As the temperature drops during the night session, the ball gets heavier and the bounce is lower. Nadal has prevailed against his French Open opponents 109 times – but a majority of them have been under warm day-time conditions, when the RPM’s of his groundstrokes cause the ball to bounce up high, not allowing the man on the other side of the net a chance to hit the sweet-spot at will.

“I don’t like to play on clay during the night, because the humidity is higher, the ball is slower, and there can be very heavy conditions especially when it’s cold,” Nadal said earlier this tournament.

But Djokovic likes heavier conditions. “All I will say is Rafa and I would make different requests,” he said.

It may make a difference, but both Nadal and Djokovic are experienced enough to be able to overcome the elements. Let’s not forget that Nadal won the 2020 French Open crown in October, beating Djokovic in the final under heavy pre-winter conditions.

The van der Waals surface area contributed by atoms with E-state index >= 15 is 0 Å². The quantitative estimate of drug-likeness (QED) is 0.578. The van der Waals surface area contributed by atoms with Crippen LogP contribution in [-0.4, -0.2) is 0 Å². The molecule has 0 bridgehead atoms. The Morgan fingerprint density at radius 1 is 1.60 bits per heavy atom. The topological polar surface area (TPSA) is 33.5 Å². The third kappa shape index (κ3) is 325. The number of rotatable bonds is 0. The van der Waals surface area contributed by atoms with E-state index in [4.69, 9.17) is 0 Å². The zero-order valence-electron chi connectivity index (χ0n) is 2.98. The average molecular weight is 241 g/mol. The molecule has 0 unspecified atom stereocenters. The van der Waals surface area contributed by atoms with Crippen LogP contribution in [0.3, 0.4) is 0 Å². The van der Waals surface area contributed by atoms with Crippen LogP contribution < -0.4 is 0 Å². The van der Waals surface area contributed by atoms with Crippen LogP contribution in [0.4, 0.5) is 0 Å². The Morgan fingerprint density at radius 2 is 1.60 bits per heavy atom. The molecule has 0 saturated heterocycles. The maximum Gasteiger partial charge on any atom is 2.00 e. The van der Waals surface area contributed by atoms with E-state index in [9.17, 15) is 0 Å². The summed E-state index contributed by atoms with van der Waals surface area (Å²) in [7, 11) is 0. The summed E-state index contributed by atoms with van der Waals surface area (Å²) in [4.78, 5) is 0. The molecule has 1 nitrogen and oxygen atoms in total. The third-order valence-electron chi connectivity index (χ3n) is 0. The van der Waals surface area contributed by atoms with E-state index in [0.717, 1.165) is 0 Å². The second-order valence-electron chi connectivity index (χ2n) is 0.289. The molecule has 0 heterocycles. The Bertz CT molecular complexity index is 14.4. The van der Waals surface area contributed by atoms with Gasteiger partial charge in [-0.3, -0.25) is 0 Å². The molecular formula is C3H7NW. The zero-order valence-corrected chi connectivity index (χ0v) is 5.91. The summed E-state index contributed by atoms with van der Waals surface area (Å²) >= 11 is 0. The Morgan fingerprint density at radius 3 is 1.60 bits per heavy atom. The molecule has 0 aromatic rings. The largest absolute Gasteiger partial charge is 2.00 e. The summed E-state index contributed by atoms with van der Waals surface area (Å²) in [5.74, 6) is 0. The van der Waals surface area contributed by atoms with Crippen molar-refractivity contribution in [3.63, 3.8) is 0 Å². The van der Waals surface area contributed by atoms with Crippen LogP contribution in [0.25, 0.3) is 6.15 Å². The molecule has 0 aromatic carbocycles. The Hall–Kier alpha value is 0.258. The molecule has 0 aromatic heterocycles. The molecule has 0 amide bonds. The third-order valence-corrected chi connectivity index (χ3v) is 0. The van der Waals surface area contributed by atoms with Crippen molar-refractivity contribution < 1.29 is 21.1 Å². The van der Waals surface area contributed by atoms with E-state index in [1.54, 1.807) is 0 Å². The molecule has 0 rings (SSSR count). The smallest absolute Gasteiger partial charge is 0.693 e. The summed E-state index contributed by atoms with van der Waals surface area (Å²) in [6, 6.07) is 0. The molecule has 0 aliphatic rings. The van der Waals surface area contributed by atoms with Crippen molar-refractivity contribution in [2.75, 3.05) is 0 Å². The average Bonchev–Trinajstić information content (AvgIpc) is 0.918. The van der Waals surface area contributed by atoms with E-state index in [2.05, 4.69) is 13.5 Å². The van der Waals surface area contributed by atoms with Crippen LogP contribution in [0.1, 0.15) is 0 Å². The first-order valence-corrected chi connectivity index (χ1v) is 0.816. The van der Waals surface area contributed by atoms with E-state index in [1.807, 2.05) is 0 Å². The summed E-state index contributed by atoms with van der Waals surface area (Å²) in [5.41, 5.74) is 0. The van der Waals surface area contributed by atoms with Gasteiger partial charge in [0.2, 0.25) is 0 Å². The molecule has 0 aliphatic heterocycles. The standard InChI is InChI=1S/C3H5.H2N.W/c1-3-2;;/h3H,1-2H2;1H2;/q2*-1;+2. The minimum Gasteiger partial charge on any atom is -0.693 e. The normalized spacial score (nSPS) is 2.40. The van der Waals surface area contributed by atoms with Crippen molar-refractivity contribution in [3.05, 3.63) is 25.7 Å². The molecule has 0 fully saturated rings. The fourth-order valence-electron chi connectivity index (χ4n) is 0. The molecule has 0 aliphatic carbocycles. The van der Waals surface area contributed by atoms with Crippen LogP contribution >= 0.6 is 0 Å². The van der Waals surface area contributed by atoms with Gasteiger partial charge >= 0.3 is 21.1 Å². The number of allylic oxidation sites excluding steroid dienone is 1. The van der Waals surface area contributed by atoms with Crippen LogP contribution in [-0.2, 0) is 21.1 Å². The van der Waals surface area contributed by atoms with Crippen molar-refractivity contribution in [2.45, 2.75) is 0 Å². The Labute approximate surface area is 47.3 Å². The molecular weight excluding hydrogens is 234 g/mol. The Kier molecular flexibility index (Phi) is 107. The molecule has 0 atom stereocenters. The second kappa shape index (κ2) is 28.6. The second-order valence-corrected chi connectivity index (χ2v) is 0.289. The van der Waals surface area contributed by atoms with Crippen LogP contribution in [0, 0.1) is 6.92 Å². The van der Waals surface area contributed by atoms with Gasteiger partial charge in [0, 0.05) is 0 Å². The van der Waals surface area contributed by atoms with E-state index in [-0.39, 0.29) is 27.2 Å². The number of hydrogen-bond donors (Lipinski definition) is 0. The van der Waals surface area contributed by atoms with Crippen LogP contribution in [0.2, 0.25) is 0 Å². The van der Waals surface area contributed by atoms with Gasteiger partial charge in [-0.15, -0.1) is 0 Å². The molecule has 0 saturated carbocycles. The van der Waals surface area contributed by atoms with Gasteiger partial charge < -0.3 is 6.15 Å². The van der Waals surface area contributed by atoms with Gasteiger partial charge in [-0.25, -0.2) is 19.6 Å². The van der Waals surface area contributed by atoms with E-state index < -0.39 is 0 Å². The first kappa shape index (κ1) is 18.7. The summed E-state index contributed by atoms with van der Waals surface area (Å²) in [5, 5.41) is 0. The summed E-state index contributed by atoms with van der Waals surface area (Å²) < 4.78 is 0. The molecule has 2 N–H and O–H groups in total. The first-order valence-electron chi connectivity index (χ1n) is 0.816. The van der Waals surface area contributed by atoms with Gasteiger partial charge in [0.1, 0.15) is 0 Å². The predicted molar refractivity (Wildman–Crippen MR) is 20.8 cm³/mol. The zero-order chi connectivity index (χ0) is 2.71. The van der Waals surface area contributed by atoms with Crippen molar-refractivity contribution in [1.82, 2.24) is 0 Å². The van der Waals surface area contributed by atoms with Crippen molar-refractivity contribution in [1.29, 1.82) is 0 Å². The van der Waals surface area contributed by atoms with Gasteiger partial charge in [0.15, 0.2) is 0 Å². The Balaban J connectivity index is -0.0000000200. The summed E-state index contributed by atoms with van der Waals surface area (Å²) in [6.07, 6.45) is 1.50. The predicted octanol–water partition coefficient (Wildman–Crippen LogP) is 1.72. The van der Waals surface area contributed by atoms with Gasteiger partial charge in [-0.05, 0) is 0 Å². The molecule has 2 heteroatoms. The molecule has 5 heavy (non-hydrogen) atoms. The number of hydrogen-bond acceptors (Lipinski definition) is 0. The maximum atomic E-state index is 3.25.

French Open: When Rafael Nadal and Novak Djokovic took on each other at Roland Garros

A new chapter in the G.O.A.T era

Anytime any of the Big 3 face off, the whole Greatest of All Time (aka GOAT) debate earns a new chapter. This edition will be no different. But there will be a few firsts when Djokovic and Nadal meet on Tuesday night – which just puts their dominance into perspective.

It’ll be the first time in the Open Era that two players with at least 20 Grand Slam titles each will compete against each other – Djokovic has 20 and Nadal 21. It’s the first time two players with over 1,000 tour match wins will face off – Nadal has 1,055 to Djokovic’s 1,005. And it’s the first time two players with over 300 Grand Slam match wins will compete in a Major – Djokovic leads Nadal 327 to 302.

By the time both decide to call time on their careers, Djokovic is the one expected to lead all Grand Slam charts. He’s the youngest of the Big 3 and an all-courter who can win on any surface at his best. Nadal in comparison has won 13 of his 21 Majors on clay. But the Spaniard still leads the pack.